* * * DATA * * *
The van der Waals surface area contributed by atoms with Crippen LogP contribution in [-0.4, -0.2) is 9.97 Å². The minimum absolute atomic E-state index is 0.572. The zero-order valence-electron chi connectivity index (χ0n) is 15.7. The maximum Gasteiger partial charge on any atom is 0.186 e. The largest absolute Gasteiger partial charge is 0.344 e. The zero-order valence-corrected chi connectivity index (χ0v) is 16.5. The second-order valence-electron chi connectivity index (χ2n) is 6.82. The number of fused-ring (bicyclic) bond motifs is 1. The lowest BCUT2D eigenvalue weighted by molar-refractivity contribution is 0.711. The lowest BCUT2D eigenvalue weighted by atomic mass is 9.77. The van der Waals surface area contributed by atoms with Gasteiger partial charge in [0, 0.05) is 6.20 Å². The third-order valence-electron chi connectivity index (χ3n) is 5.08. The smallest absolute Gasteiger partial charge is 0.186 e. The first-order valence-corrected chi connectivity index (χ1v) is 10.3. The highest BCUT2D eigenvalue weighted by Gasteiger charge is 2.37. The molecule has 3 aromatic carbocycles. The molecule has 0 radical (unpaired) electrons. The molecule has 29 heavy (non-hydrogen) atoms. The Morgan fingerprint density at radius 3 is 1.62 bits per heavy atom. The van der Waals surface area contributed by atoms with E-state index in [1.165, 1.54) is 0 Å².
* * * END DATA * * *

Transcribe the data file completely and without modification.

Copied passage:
The van der Waals surface area contributed by atoms with Crippen LogP contribution in [-0.4, -0.2) is 9.97 Å². The minimum absolute atomic E-state index is 0.572. The zero-order valence-electron chi connectivity index (χ0n) is 15.7. The maximum Gasteiger partial charge on any atom is 0.186 e. The largest absolute Gasteiger partial charge is 0.344 e. The zero-order valence-corrected chi connectivity index (χ0v) is 16.5. The second-order valence-electron chi connectivity index (χ2n) is 6.82. The number of fused-ring (bicyclic) bond motifs is 1. The lowest BCUT2D eigenvalue weighted by molar-refractivity contribution is 0.711. The lowest BCUT2D eigenvalue weighted by atomic mass is 9.77. The van der Waals surface area contributed by atoms with Gasteiger partial charge in [0, 0.05) is 6.20 Å². The third-order valence-electron chi connectivity index (χ3n) is 5.08. The smallest absolute Gasteiger partial charge is 0.186 e. The first-order valence-corrected chi connectivity index (χ1v) is 10.3. The highest BCUT2D eigenvalue weighted by Gasteiger charge is 2.37. The molecule has 3 aromatic carbocycles. The molecule has 0 radical (unpaired) electrons. The molecule has 29 heavy (non-hydrogen) atoms. The Morgan fingerprint density at radius 3 is 1.62 bits per heavy atom. The van der Waals surface area contributed by atoms with E-state index in [1.165, 1.54) is 0 Å².